For that I didn’t have peace of mind, I was concerned about what would happen in the future․ It could hinder my career advancement. The problem was only inside my head, no one had even made any remark.
I made a spontaneous decision, taking into account all the difficulties, including family issues, to be admitted to the “Faculty of Industrial Civil Engineering” of Yerevan Polytechnic Institute. Based on my Diploma, I took an external exam and I was immediately admitted to the 2nd year of the Faculty of my dreams.
I graduated in 1969, when I already had 13 years of work experience in the field of construction, and received a professional Diploma in Civil Engineering.
Let me bring an impressive comparison to make my unconquerable will and my unbreakable decision, aspiration and dream to become a constructor more vivid.
A man marries not the girl he is in love with, the girl of his dreams, but another girl at the insistence and demand of his parents.
Years go by, but the boy does not reconcile with the idea of that marriage, as his joy of the first love does not fade away and die. He even has children, time passes, the boy puts on scales his family and children on the one hand, and his unfulfilled and unfinished love on the other.
In the end, love wins and the boy makes a difficult decision. Divorces his wife, looks for and finds the girl of his dreams- his first love and marries her. He follows his heart and it makes him happy. His marriage is pleasing to God. Dreams come true.
In my case I did not “divorce” my first profession – hydraulic technologies- I used it in my dissertations, books, articles, patents and lectures.
I have used the basics and knowledge of hydraulic technologies and hydraulics particularly in my PhD Dissertation, in one complete book, and in articles devoted to the strengthening and restoration of buildings, structures, methods and techniques of mortar injection.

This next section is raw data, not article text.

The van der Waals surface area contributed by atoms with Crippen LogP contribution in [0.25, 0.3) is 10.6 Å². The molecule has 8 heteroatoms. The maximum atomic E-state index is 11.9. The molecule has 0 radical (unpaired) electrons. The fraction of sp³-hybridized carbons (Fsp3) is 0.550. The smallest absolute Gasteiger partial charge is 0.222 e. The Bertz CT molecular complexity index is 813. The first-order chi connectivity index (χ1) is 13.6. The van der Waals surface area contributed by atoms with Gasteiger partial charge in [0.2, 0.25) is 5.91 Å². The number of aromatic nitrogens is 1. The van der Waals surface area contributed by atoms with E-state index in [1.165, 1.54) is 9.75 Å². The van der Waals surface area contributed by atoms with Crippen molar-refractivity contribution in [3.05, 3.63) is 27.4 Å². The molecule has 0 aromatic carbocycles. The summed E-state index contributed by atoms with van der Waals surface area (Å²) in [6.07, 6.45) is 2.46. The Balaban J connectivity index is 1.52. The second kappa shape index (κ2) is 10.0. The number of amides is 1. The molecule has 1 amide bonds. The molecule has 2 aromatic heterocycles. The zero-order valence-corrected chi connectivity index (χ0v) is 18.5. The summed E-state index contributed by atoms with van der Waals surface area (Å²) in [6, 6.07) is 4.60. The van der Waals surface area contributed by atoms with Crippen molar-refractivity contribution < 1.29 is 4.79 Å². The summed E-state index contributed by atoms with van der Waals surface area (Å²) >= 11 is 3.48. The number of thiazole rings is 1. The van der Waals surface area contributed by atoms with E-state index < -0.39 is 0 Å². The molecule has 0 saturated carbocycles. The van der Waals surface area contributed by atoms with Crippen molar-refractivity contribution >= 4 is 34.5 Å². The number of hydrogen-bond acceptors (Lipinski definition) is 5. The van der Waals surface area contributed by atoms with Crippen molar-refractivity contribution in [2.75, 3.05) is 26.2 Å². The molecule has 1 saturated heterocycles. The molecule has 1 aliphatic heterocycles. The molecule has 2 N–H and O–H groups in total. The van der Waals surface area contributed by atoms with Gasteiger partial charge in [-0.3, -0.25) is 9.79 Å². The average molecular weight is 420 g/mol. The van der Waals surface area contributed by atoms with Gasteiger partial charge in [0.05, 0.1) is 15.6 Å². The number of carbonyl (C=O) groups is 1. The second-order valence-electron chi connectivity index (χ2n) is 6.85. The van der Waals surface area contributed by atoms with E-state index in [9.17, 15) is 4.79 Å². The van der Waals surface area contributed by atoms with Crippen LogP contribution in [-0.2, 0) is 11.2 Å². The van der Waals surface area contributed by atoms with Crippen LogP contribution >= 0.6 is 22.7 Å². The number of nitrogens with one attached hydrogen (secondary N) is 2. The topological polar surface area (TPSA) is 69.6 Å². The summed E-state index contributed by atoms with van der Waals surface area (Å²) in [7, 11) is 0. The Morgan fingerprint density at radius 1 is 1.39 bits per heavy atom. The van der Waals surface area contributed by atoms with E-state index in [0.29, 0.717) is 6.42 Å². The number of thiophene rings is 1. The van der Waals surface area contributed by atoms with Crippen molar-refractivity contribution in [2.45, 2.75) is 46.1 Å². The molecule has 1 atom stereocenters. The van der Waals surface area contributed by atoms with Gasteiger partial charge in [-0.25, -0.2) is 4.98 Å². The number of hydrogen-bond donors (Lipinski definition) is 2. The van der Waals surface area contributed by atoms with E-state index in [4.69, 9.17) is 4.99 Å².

But, in fact, I “married” my dream profession – construction.
Be forgiving to me and let’s consider it “bigamy”.
That happens too…
I was mentally calm, because all my positions and basic education were aligned (I repeat myself, no one had made any remark). In my mind I was self-contained, satisfied with myself as I finally pursued the basic education I wanted, more precisely – the divine profession.
This is the profession based on which I created my true biography, without expectations and anticipations, as the result of a constructor’s work is permanent and eternal.
Afterwards, when I had the opportunity and honor to write my verse dedicated to a constructor, which later became the anthem of National University of Architecture and Construction of Armenia, the true image of the constructor and architect was expressed in the following two lines:
“Let every single stone you created silently,
Become a monument to you of eternal glory…”
I’d also like to explain why I call this profession “Divine”․ Divine, as the constructor has built, builds and will always build a house both for the heavenly God and celestial humans.